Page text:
Russia's Foreign Minister says his country is ready to support the Free Syrian Army (FSA) with air strikes and cooperate closely with the US in fighting the Islamic State of Iraq and the Levant (ISIL) group and other factions.
Sergey Lavrov's offer on Saturday was immediately rejected by Syrian rebel factions, which dismissed the idea they could cooperate with Russia while it supported President Bashar al-Assad.
"Russia is bombing the Free Syrian Army and now it wants to cooperate with us while it remains committed to Assad? We don't understand Russia at all," said Lieutenant Colonel Ahmad Saoud, a spokesman for the Division 13 rebel group, according to the AFP news agency.
Russia launched an air campaign in late September ostensibly against ISIL and other "terrorist" groups, but the FSA say most of the air strikes are targeting them and other moderate opposition groups.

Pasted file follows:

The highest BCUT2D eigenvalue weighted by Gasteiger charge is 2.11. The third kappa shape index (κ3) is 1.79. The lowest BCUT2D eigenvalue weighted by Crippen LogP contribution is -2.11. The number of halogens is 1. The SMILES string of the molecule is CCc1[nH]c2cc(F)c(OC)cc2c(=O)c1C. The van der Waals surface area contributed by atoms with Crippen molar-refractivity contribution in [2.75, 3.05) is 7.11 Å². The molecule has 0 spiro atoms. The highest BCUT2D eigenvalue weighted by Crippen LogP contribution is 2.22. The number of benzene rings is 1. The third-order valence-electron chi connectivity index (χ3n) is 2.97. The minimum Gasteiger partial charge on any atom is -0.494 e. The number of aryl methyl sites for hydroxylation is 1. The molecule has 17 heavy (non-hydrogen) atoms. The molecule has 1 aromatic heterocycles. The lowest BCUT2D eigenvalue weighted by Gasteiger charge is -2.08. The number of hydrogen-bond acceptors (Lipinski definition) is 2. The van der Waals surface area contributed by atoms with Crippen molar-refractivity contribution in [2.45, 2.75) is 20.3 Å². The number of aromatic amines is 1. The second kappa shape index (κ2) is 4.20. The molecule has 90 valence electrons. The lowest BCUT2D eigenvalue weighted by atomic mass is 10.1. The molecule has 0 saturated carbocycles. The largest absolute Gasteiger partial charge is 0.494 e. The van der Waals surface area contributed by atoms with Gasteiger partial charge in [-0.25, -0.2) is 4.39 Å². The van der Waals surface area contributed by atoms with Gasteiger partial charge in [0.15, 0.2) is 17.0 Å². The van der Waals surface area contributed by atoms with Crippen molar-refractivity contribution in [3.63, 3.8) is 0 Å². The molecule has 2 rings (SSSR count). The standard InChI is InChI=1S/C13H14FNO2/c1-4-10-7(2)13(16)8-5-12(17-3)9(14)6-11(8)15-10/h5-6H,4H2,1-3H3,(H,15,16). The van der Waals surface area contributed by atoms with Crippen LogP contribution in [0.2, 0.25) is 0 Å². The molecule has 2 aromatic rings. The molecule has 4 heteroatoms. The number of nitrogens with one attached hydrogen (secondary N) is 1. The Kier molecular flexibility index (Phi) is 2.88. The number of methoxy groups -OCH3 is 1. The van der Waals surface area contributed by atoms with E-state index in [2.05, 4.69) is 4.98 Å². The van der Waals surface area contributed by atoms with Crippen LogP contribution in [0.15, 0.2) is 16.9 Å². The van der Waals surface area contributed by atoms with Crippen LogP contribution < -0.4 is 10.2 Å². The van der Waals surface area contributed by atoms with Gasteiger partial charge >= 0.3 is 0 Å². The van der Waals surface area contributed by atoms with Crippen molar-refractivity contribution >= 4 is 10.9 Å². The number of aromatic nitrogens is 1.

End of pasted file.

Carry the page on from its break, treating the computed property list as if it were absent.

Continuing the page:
Samir Nashar, a member of the Syrian National Coalition, the opposition's main political body, said "80 percent" of strikes had hit the FSA.
"Instead of talking about their willingness to support the Free Syrian Army, they should stop bombing it," he said.
The offer of air strikes in support of the FSA came as Lavrov and US Secretary of State John Kerry spoke on about organising talks between the Syrian government and the opposition.
In a telephone conversation held at the request of the US side, the Russian foreign ministry said on its website that the two men had also discussed tapping the potential of other countries in the region to push the political process forward.
Lavrov also spoke to his Iranian counterpart Mohammad Javad Zarif about the need to strengthen their cooperation in order to bring stability and security to the Middle East.
Russia wants Egypt and Iran to play a role in bringing a solution to the conflict in Syria, which has raged on since 2011.